Format

Send to

Choose Destination
Behav Brain Sci. 2013 Aug;36(4):393-414. doi: 10.1017/S0140525X12000660.

Toward a second-person neuroscience.

Author information

1
Department of Psychiatry, University Hospital of Cologne, 50924 Cologne, Germany. leonhard.schilbach@uk-koeln.de

Abstract

In spite of the remarkable progress made in the burgeoning field of social neuroscience, the neural mechanisms that underlie social encounters are only beginning to be studied and could - paradoxically - be seen as representing the "dark matter" of social neuroscience. Recent conceptual and empirical developments consistently indicate the need for investigations that allow the study of real-time social encounters in a truly interactive manner. This suggestion is based on the premise that social cognition is fundamentally different when we are in interaction with others rather than merely observing them. In this article, we outline the theoretical conception of a second-person approach to other minds and review evidence from neuroimaging, psychophysiological studies, and related fields to argue for the development of a second-person neuroscience, which will help neuroscience to really "go social"; this may also be relevant for our understanding of psychiatric disorders construed as disorders of social cognition.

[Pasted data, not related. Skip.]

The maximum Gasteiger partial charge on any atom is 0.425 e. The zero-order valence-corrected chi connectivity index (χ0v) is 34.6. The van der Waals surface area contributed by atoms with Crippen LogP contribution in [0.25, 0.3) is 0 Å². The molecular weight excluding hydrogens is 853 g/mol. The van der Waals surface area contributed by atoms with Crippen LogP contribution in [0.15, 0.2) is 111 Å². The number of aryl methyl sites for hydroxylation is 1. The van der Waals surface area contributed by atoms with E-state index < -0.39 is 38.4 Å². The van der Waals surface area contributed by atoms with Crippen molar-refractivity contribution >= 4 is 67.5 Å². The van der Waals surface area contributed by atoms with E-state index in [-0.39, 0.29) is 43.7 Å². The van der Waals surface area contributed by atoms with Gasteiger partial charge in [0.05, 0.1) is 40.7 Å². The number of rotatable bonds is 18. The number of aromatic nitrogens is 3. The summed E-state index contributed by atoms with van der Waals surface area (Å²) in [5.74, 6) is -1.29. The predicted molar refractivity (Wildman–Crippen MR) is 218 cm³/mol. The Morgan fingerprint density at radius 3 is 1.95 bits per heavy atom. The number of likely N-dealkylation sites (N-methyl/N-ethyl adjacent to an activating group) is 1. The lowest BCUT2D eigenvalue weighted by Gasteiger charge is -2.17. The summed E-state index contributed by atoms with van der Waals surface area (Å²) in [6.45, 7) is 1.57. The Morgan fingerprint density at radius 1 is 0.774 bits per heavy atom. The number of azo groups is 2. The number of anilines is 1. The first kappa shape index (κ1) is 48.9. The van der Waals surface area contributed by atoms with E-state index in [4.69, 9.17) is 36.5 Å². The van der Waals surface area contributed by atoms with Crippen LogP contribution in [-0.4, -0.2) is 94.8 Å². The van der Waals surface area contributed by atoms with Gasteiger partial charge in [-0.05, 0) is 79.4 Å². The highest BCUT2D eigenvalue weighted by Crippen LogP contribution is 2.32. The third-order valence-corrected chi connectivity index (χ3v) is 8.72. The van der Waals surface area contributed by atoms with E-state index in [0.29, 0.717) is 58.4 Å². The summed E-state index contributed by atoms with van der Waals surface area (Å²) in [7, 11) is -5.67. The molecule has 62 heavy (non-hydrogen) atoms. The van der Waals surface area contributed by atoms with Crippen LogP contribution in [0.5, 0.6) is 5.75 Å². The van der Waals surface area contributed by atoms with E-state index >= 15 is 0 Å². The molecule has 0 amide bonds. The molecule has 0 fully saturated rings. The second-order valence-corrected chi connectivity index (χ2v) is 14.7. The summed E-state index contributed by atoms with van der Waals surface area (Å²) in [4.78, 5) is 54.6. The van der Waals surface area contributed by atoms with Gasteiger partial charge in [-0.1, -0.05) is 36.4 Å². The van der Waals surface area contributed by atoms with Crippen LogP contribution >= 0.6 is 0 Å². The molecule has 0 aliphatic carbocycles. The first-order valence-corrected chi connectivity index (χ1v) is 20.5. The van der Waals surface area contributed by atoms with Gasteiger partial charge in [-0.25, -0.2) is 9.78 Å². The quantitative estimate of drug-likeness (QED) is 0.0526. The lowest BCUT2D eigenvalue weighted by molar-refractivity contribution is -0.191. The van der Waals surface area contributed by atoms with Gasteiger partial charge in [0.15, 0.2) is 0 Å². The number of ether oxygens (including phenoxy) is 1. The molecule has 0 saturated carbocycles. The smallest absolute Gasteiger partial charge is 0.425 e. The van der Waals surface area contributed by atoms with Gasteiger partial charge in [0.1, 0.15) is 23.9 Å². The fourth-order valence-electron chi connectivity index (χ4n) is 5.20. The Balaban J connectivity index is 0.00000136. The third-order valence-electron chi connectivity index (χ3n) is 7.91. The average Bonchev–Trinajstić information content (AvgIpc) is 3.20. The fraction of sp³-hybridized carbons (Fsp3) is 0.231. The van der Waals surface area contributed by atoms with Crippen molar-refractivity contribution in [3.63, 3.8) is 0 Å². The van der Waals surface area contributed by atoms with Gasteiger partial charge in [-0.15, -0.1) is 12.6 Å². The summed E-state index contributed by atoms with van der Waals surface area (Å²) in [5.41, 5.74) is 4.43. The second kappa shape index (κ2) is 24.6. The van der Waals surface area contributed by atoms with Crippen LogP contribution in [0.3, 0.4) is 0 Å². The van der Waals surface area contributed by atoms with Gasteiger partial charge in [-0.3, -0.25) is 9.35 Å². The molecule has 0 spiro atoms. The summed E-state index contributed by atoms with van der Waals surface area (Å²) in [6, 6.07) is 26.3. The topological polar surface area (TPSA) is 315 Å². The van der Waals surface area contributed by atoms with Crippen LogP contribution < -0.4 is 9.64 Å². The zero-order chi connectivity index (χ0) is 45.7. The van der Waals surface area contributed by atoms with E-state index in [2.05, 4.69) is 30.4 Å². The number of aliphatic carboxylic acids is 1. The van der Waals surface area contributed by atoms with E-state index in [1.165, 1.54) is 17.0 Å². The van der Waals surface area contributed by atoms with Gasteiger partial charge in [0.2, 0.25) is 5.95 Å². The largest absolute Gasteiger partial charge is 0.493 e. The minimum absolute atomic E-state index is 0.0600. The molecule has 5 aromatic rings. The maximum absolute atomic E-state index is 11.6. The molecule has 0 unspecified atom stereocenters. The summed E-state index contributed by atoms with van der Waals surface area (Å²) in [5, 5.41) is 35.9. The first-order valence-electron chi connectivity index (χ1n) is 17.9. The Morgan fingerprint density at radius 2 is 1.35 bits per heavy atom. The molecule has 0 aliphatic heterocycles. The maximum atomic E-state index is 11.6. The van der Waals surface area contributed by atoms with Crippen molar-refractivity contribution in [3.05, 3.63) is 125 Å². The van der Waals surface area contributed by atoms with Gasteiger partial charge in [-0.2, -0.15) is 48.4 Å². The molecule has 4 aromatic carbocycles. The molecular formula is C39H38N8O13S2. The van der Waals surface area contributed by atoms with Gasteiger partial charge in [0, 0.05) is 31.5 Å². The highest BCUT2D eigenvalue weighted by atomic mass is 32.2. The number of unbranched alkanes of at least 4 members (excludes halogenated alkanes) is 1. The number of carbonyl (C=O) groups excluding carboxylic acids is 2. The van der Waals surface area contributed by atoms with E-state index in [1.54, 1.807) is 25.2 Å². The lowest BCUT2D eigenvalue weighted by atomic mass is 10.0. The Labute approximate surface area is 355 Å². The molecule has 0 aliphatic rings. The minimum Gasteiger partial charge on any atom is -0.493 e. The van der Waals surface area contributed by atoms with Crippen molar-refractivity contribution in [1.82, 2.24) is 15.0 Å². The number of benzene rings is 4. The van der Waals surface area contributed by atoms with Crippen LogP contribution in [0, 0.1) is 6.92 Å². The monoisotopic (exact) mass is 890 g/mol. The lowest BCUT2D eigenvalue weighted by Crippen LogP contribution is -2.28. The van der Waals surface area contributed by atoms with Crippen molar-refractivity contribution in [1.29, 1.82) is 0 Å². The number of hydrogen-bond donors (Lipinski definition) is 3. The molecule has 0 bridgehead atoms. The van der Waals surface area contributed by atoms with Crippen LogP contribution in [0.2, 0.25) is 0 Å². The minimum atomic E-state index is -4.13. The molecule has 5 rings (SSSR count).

Comment in

PMID:
23883742
DOI:
10.1017/S0140525X12000660
[Indexed for MEDLINE]

Supplemental Content

Full text links

Icon for Cambridge University Press
Loading ...
Support Center